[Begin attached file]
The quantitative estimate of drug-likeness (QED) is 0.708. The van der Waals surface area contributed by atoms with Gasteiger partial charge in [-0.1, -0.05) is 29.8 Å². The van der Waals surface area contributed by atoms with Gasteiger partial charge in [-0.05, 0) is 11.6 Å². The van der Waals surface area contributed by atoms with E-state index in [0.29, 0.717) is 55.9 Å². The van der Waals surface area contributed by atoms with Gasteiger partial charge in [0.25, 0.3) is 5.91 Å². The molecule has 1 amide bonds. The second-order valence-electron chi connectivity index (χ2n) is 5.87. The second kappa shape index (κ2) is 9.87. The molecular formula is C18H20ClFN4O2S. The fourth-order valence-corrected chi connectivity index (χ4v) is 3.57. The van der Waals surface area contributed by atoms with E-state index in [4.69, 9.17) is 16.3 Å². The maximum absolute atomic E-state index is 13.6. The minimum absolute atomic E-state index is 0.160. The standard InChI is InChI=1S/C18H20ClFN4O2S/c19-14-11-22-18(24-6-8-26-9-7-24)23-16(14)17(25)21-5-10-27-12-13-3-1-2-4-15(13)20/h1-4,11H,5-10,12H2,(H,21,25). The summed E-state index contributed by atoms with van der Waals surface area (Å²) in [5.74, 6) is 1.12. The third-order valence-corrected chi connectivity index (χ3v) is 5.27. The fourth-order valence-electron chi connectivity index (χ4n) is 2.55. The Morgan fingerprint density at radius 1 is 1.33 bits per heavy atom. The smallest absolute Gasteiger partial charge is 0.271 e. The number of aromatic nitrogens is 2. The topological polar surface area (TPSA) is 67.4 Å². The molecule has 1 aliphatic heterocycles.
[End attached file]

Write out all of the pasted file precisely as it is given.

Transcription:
The quantitative estimate of drug-likeness (QED) is 0.708. The van der Waals surface area contributed by atoms with Gasteiger partial charge in [-0.1, -0.05) is 29.8 Å². The van der Waals surface area contributed by atoms with Gasteiger partial charge in [-0.05, 0) is 11.6 Å². The van der Waals surface area contributed by atoms with E-state index in [0.29, 0.717) is 55.9 Å². The van der Waals surface area contributed by atoms with Gasteiger partial charge in [0.25, 0.3) is 5.91 Å². The molecule has 1 amide bonds. The second-order valence-electron chi connectivity index (χ2n) is 5.87. The second kappa shape index (κ2) is 9.87. The molecular formula is C18H20ClFN4O2S. The fourth-order valence-corrected chi connectivity index (χ4v) is 3.57. The van der Waals surface area contributed by atoms with E-state index in [4.69, 9.17) is 16.3 Å². The maximum absolute atomic E-state index is 13.6. The minimum absolute atomic E-state index is 0.160. The standard InChI is InChI=1S/C18H20ClFN4O2S/c19-14-11-22-18(24-6-8-26-9-7-24)23-16(14)17(25)21-5-10-27-12-13-3-1-2-4-15(13)20/h1-4,11H,5-10,12H2,(H,21,25). The summed E-state index contributed by atoms with van der Waals surface area (Å²) in [5.74, 6) is 1.12. The third-order valence-corrected chi connectivity index (χ3v) is 5.27. The fourth-order valence-electron chi connectivity index (χ4n) is 2.55. The Morgan fingerprint density at radius 1 is 1.33 bits per heavy atom. The smallest absolute Gasteiger partial charge is 0.271 e. The number of aromatic nitrogens is 2. The topological polar surface area (TPSA) is 67.4 Å². The molecule has 1 aliphatic heterocycles.